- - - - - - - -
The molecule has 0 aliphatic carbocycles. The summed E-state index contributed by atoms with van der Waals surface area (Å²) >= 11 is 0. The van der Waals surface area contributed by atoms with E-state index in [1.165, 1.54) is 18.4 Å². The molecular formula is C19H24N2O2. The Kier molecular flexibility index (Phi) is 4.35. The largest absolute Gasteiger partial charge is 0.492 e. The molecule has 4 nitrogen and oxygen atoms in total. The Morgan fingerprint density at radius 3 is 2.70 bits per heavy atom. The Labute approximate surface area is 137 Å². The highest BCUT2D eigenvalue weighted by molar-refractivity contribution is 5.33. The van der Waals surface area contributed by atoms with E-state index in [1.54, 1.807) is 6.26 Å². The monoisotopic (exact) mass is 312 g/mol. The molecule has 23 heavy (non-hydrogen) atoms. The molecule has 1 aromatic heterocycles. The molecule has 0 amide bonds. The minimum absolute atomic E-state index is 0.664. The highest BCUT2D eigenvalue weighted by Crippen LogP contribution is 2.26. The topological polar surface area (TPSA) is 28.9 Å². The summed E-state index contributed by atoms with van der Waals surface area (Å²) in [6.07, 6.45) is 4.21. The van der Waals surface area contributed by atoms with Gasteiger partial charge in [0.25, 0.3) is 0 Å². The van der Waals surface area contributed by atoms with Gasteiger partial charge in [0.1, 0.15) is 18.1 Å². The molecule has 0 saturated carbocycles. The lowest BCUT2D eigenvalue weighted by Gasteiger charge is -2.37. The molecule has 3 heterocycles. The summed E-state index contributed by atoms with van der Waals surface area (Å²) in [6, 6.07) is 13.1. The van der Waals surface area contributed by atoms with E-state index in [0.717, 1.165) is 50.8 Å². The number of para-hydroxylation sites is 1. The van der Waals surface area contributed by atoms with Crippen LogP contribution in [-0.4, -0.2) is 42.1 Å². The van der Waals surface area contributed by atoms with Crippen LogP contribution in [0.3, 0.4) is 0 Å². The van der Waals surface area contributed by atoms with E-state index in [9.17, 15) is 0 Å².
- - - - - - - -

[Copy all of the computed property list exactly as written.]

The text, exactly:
The molecule has 0 aliphatic carbocycles. The summed E-state index contributed by atoms with van der Waals surface area (Å²) >= 11 is 0. The van der Waals surface area contributed by atoms with E-state index in [1.165, 1.54) is 18.4 Å². The molecular formula is C19H24N2O2. The Kier molecular flexibility index (Phi) is 4.35. The largest absolute Gasteiger partial charge is 0.492 e. The molecule has 4 nitrogen and oxygen atoms in total. The Morgan fingerprint density at radius 3 is 2.70 bits per heavy atom. The Labute approximate surface area is 137 Å². The highest BCUT2D eigenvalue weighted by molar-refractivity contribution is 5.33. The van der Waals surface area contributed by atoms with E-state index in [1.54, 1.807) is 6.26 Å². The monoisotopic (exact) mass is 312 g/mol. The molecule has 23 heavy (non-hydrogen) atoms. The molecule has 1 aromatic heterocycles. The molecule has 0 amide bonds. The minimum absolute atomic E-state index is 0.664. The highest BCUT2D eigenvalue weighted by Crippen LogP contribution is 2.26. The topological polar surface area (TPSA) is 28.9 Å². The summed E-state index contributed by atoms with van der Waals surface area (Å²) in [6.07, 6.45) is 4.21. The van der Waals surface area contributed by atoms with Gasteiger partial charge in [0.25, 0.3) is 0 Å². The van der Waals surface area contributed by atoms with Gasteiger partial charge in [0.1, 0.15) is 18.1 Å². The molecule has 0 saturated carbocycles. The lowest BCUT2D eigenvalue weighted by Gasteiger charge is -2.37. The molecule has 3 heterocycles. The summed E-state index contributed by atoms with van der Waals surface area (Å²) in [6, 6.07) is 13.1. The van der Waals surface area contributed by atoms with E-state index in [0.717, 1.165) is 50.8 Å². The number of para-hydroxylation sites is 1. The van der Waals surface area contributed by atoms with Crippen LogP contribution in [-0.4, -0.2) is 42.1 Å². The van der Waals surface area contributed by atoms with Crippen LogP contribution in [0.3, 0.4) is 0 Å². The van der Waals surface area contributed by atoms with E-state index in [9.17, 15) is 0 Å².